I am one of those people who has never, ever needed to question where my family is from. If anyone asks on both sides of my family the roots are from a tiny Hungarian village called Tarcal, in the Tokaji wine region. Here for more generations than we can easily keep track of Csendeses earned PhDs at a time when most people in Europe were peasant farmers, discussing things like law and science over good wine.
And then World War II came and pretty much everyone fled, and what the Russians didn’t steal was slowly acquired by the subsequent communist government. But a small piece of land survived the turmoil, where my uncle still grows grapes every year. Thus it was only natural for me to head out to Tarcal one afternoon with him, which is an hour’s drive from Miskolc.
A ubiquitous stork nest spotted on the drive to Tarcal. Back in the day having a stork build a nest on your chimney was considered good luck, even though I imagine it sucked to not be able to light your fire anymore. So you still spot them everywhere, particularly in small villages, though they have now moved from chimneys to the tops of telephone poles.
This house looks just like any other in Tarcal but is nonetheless important, as my maternal grandmother used to live here. (She dismissed my picture-taking on the grounds that the house doesn’t look like it did, not surprising considering we’re talking over 50 years ago.) Not photographed but to the left of this house is where my paternal grandmother used to live, meaning my grandmothers used to chat over the fence between them. My paternal grandmother ended up marrying into my other grandmother’s extended family, actually, meaning my parents are very distant relatives.
It should also be noted that since everybody in my family history is connected to Tarcal it means both sides have some good gossip on the other and lots of drama. For example, in my family technically all the girls are Catholic and all the boys are Protestant, because there have been several occurrences of a Catholic girl wanting to marry a Protestant boy, the families getting into a huge row about it, and finally working out this compromise. I’m sure the wine didn’t hurt.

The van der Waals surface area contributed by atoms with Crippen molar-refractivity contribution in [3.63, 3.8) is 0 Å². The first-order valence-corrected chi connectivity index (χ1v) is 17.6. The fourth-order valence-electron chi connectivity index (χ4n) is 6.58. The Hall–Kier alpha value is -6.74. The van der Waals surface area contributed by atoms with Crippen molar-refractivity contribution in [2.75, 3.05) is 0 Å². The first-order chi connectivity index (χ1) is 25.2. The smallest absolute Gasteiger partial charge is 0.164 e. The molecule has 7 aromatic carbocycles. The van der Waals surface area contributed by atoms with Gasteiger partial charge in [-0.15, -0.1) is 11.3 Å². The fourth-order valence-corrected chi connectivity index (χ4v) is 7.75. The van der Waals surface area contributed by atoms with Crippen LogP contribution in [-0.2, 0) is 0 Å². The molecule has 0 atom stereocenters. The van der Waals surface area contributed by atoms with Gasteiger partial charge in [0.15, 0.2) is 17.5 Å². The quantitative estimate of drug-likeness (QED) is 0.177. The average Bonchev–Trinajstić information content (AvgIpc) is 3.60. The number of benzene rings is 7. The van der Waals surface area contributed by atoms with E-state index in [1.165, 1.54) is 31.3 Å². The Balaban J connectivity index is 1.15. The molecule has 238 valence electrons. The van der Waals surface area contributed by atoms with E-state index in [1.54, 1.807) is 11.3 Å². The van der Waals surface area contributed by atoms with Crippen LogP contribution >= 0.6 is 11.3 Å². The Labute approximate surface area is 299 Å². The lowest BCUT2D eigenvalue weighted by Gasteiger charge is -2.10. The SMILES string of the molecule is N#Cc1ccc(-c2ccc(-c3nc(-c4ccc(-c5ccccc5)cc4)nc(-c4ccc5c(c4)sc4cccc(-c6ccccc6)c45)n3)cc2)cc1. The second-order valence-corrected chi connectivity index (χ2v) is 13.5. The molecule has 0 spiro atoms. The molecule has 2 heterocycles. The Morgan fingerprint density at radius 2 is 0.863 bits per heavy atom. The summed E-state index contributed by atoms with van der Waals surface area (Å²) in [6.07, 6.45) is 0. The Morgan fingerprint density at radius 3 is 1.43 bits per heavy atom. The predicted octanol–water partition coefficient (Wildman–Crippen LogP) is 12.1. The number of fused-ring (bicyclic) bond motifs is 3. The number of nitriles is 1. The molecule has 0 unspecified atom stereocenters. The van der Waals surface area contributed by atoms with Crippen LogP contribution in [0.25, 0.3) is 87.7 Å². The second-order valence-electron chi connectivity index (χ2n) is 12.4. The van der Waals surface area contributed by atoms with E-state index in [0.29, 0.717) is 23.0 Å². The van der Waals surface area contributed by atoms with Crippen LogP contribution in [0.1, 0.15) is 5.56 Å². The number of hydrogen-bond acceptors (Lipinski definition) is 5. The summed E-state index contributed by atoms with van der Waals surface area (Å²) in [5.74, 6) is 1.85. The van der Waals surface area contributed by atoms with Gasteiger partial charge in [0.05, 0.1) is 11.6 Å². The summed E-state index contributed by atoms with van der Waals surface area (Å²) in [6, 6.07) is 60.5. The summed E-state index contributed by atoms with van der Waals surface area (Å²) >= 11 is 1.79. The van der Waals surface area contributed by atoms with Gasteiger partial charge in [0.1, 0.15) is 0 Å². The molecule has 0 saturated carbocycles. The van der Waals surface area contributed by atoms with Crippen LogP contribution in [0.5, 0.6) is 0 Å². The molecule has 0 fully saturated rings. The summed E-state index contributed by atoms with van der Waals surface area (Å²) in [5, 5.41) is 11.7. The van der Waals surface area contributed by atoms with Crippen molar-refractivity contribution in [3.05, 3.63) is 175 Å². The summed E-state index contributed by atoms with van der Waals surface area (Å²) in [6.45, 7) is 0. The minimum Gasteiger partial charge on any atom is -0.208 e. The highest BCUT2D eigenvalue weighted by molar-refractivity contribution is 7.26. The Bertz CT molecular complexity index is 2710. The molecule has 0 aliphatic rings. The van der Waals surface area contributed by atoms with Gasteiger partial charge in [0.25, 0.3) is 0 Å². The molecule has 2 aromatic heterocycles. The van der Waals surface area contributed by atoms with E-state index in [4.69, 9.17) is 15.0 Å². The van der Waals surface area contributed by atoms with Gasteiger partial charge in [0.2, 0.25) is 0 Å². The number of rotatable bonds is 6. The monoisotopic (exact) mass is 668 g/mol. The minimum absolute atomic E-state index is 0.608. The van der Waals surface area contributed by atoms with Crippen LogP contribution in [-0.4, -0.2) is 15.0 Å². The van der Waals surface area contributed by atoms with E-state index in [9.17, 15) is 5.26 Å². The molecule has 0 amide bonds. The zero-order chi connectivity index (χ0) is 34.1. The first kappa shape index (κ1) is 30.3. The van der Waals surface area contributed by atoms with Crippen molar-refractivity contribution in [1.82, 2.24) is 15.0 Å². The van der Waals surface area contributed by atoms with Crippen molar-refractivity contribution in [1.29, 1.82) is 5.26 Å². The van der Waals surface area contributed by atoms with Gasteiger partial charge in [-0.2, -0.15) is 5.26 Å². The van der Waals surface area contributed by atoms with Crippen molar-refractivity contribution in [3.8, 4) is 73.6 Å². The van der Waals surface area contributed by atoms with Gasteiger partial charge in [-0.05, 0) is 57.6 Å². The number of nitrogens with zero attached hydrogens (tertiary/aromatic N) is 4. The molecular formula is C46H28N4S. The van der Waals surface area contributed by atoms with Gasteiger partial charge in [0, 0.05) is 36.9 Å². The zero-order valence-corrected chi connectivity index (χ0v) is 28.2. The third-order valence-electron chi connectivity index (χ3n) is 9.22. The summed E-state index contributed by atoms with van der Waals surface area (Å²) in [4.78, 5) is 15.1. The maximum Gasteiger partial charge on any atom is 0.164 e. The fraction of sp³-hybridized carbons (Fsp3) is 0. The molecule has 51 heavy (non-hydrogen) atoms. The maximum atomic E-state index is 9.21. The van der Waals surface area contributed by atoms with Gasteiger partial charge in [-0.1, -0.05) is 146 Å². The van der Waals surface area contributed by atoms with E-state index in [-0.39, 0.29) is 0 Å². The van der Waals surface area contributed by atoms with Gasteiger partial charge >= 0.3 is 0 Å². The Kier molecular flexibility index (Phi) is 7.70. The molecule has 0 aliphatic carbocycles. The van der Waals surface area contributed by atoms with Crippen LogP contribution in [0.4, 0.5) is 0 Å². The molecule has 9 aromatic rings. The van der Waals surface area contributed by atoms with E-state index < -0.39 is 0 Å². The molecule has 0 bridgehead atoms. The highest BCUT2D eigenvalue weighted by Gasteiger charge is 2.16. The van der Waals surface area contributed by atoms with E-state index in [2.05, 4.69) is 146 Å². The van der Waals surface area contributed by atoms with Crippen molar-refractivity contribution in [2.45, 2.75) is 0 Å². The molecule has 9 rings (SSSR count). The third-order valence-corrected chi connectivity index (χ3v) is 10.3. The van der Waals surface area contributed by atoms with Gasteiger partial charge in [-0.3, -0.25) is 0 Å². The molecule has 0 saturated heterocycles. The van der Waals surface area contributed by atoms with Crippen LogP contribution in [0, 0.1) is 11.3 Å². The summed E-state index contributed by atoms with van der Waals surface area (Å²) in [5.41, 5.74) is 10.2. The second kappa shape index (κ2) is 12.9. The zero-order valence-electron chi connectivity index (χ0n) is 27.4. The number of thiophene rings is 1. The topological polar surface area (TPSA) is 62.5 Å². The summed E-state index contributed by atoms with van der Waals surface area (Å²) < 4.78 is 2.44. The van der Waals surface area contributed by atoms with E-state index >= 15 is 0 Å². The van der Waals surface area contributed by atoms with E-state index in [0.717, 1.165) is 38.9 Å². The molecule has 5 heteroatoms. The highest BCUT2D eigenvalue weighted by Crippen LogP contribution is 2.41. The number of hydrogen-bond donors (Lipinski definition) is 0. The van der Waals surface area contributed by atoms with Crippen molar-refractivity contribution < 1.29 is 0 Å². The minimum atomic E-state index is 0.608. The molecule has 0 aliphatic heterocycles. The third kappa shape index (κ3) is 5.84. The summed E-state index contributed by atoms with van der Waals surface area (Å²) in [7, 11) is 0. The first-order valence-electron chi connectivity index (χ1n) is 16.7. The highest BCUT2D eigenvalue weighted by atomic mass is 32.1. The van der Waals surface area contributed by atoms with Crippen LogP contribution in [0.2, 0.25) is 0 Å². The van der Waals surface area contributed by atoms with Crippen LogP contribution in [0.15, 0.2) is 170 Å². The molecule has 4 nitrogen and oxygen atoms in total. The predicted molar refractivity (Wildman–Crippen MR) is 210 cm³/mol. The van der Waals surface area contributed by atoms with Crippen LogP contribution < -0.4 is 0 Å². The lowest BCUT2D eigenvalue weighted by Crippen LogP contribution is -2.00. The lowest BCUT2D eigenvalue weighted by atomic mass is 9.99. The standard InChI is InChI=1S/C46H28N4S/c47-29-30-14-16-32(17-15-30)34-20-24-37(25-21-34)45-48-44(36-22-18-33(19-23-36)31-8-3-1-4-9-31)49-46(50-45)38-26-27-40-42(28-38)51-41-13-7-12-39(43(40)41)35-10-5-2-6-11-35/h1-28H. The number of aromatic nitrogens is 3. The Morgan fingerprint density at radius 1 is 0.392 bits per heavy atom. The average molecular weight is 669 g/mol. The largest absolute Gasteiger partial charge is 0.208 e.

And here, ladies and gents, is the family vineyard! Not much, but a decent year is basically enough to ensure my family doesn’t need to buy wine and maybe sell some grapes to a bigger establishment (or at least I’m pretty sure how it works). Unfortunately last year the grapes were hit by disease, meaning no harvest, but hopefully this year will be better.
The beautiful view from the vineyard… towards the next vineyard… and then the vineyard after that… Trust me, the Tokaji region is a nice place to be and I’m not just saying that because I’m predispositioned to (it’s actually a World Heritage Site).
And because it is a bit obligatory, me sipping some of the family wine at the vineyard. (I’m holding a blooming lilac branch in my other hand here, noteworthy because it’s several weeks early.) It’s an entertaining process to get a glass actually- one needs to go down to the cellar with a candle and extract it directly from the barrel, meaning it’s exactly cellar temperature when you sample it. Oh, and there’s this thick dark green mold down there that my uncle was all too happy to break off and show to me because it is only found in this region of the world, striking because I can’t think of a prior circumstance where I was told to admire a variety of mold before. But these are the reasons we go abroad, right? Family roots, good wine, and mold.